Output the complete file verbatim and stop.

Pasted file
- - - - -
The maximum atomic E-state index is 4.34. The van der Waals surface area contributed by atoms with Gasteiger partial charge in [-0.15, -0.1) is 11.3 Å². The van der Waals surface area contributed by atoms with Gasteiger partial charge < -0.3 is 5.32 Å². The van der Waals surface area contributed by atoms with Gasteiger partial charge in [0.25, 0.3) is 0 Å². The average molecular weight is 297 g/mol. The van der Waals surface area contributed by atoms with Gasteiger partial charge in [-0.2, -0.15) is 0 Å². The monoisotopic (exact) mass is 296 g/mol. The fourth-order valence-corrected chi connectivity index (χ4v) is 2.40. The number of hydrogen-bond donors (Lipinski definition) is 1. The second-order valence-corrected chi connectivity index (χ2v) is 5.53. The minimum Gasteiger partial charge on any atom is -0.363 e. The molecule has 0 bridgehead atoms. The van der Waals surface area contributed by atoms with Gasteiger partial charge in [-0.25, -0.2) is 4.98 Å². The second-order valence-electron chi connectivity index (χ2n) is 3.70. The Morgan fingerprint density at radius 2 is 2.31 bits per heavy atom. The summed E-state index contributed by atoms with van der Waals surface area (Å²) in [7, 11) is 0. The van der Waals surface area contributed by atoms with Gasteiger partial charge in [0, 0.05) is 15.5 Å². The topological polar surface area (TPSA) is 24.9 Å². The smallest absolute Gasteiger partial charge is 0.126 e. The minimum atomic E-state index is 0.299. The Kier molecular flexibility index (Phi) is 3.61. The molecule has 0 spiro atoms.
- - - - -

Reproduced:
The maximum atomic E-state index is 4.34. The van der Waals surface area contributed by atoms with Gasteiger partial charge in [-0.15, -0.1) is 11.3 Å². The van der Waals surface area contributed by atoms with Gasteiger partial charge < -0.3 is 5.32 Å². The van der Waals surface area contributed by atoms with Gasteiger partial charge in [0.25, 0.3) is 0 Å². The average molecular weight is 297 g/mol. The van der Waals surface area contributed by atoms with Gasteiger partial charge in [-0.2, -0.15) is 0 Å². The monoisotopic (exact) mass is 296 g/mol. The fourth-order valence-corrected chi connectivity index (χ4v) is 2.40. The number of hydrogen-bond donors (Lipinski definition) is 1. The second-order valence-corrected chi connectivity index (χ2v) is 5.53. The minimum Gasteiger partial charge on any atom is -0.363 e. The molecule has 0 bridgehead atoms. The van der Waals surface area contributed by atoms with Gasteiger partial charge in [-0.25, -0.2) is 4.98 Å². The second-order valence-electron chi connectivity index (χ2n) is 3.70. The Morgan fingerprint density at radius 2 is 2.31 bits per heavy atom. The summed E-state index contributed by atoms with van der Waals surface area (Å²) in [7, 11) is 0. The van der Waals surface area contributed by atoms with Gasteiger partial charge in [0, 0.05) is 15.5 Å². The topological polar surface area (TPSA) is 24.9 Å². The smallest absolute Gasteiger partial charge is 0.126 e. The minimum atomic E-state index is 0.299. The Kier molecular flexibility index (Phi) is 3.61. The molecule has 0 spiro atoms.